The spirit of poet Sterling A. Brown lived on in his poetry, his jokes and his relationships with his students during a two-day symposium at the Library.
"Sterling A. Brown: American Poet and Cultural Worker" was held Oct. 23 and 24 by the Library's Poetry and Literature Center in conjunction with the University of Virginia literary journal Callaloo, whose editors published a special issue focusing on Brown. The National Endowment for the Humanities was also a cosponsor.
Brown (1901-89) was a poet who wrote in black vernacular at a time when Harlem Renaissance writers looked down on such things as an embarrassing vestige of the rural South. But Brown thundered back: "Are we to acquiesce to the woman who wants 'Swing Low, Sweet Chariot' to be changed to 'Descend, Welcome Vehicle?' There are no hiding places," recalled Brown's biographer, John Edgar Tidwell, who is an associate professor of English at Miami University of Ohio.
"His efforts to preserve and restore the vernacular of the black South anticipated African American literary studies," said Charles Rowell, editor of Callaloo. Brown laid the groundwork for those staples of African American literary studies, The Norton Anthology of African American Literature and Call and Response.
The symposium included a blues performance of Brown's series of Slim Greer poems by poet Kenneth Carroll and the Emory Diggs Quartet; a tribute by poets, including former Poet Laureate Rita Dove, reading Brown's poetry; a documentary film about Sterling Brown's life; a luncheon address by National Endowment for the Humanities chief William Ferris; readings by Washington poets at a local bookstore; and a poetry, jazz and blues reception hosted by poet E. Ethelbert Miller at HR-57, a District nightclub.
People were also invited to brunch at Sterling Brown's bookcase-lined former home near Howard University, now owned by Marcia Davis, a senior editor at Emerge magazine. D.C. Mayor Marion Barry signed a proclamation naming Oct. 23 and 24, 1998, 'Sterling Brown Days.'
The proclamation was presented to Brown's son, John Dennis, who recalled that his father often claimed, "I'm not Sterling A. Brown, I'm S.A. Greer." Brown wrote a series of poems about Slim Greer and describes him as the "Talkinges' guy/An' biggest liar, / With always a new lie/On the fire."
Other participants included Poet Laureate Robert Pinsky and poets Lucille Clifton, Toi Derricotte, Michael S. Harper, Yusef Komunyakaa and Sonia Sanchez; filmmaker Haile Gerima; scholars Kimberly Benston, Joanne V. Gabbin and Mark A. Sanders; and singer Melanie Lynn Sullivan.
According to Mr. Tidwell, Brown was "a poet, literary and cultural critic, anthologist, master teacher and raconteur who captured and preserved a thoughtful aesthetic and cultural legacy that sustains us today."
Brown was educated in the Washington, D.C., public schools in the early 1900s, then attended Williams College (1918-1922, A.B. degree, Phi Beta Kappa) and Harvard University (1922-1923, M.A. degree).
At Virginia Seminary and College (1923-1926), Brown began a distinguished teaching career, with stops at Lincoln University (1926-1928) and Fisk University (1928-1929) before arriving at Howard University in 1929, where he stayed for 40 years. He later said he was "hired, fired, rehired, retired and rehired," according to panelist Kimberly Benston, a professor of English and director of the faculty seminar in the humanities at Haverford College.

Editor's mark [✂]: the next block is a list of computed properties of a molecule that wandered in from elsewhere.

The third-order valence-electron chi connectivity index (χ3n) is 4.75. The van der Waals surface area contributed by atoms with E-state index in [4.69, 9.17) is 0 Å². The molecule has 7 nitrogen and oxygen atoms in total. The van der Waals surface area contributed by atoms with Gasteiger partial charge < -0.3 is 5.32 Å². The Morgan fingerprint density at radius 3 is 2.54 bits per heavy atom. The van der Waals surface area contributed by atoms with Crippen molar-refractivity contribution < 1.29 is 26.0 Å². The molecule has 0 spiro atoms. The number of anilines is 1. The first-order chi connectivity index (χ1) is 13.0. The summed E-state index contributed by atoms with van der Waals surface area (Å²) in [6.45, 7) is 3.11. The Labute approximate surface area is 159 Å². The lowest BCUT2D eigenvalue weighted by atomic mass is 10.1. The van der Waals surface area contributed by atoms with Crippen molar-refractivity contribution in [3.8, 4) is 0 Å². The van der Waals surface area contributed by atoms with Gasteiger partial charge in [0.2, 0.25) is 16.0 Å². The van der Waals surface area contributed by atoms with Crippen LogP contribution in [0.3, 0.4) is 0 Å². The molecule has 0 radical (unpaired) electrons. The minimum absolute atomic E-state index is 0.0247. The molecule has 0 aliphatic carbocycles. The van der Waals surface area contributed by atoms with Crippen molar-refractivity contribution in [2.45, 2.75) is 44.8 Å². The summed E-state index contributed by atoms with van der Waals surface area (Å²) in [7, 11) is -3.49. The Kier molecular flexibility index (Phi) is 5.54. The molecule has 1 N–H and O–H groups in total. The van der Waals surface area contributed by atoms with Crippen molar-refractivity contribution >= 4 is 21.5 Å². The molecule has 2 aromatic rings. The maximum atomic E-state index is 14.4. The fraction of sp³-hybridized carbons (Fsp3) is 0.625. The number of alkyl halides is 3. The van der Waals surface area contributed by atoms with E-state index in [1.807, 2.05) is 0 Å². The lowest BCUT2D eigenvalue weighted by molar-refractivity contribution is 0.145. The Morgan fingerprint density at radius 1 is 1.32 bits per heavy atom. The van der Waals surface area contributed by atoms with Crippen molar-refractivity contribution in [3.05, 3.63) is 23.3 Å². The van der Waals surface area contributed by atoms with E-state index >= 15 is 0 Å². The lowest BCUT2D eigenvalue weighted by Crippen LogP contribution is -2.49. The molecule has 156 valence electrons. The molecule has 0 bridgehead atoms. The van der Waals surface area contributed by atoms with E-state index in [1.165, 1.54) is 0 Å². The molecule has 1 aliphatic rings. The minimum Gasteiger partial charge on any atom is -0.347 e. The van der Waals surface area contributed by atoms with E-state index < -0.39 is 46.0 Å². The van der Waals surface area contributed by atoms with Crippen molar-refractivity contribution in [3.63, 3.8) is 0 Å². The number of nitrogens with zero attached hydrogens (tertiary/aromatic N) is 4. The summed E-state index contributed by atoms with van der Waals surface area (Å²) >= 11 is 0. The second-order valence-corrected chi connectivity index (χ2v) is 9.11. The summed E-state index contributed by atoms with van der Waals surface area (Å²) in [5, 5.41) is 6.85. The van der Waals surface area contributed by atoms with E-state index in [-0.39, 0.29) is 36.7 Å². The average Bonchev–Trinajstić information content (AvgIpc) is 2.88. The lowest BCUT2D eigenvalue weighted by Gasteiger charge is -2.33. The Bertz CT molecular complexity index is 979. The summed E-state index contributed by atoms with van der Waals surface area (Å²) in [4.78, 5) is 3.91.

With Arthur P. Davis and Ulysses Lee, Brown edited The Negro Caravan (1941), the literary anthology that served as a comprehensive statement of African American literary production for the next 35 years. As a result of recent archival discoveries, the significance of Brown's participation in the Federal Writers' Project (1936-1940) and the Carnegie-Myrdal Study (1939-1940) is only now understood. "People did not understand the African American experience until they heard it discussed by Sterling Brown," Mr. Tidwell said.
Brown was recalled fondly by former students, many of whom said he wrote more on their papers than they had written in the first place, earning him the nickname of "the red ink man."
Ms. Clifton said in her keynote speech: "I walked into his class and he didn't know me, but he seemed to like me. He was the first very light-skinned man who spoke to me in a way that validated me. He invited us to his house. He played Billie Holiday's "Strange Fruit." He suggested I go to the art gallery. This was all possible for me because this man had validated me. ... He taught me that the words, the lives of the people are worthy of attention, that the art of literature is the story of being human, of what it feels like to be a me, or a you, or a Sterling Brown. ... I learned I could exist. I learned you could be who you were, not who you were expected to be."
Said Mr. Harper, who teaches writing at Brown University: "What Sterling Brown taught me was how to read a blues lyric with pride."
So many panelists mentioned his teaching and other memorable aspects of his character, such as storytelling, that Mr. Benston likened the symposium to a blues improv piece with repetitions on a theme.
For example, one panelist repeated a story Brown had told and described his poker-faced expression, while another analyzed what storytelling meant for an African American academic, and a third described how the language of the story reflected the teller's culture.
"The difference between white academic life and black academic life was the telling of stories, lies, tall tales as social commentary, said Joanne V. Gabbin, a professor of English and the director of the honors program at James Madison University, who recalled Brown ending one story with: "I loved him like a brother. Like Cain loved Abel."
Said John Callahan, a professor of humanities at Lewis and Clark College, "He used folk tradition ... dialect that ... is capable of expressing what the people are."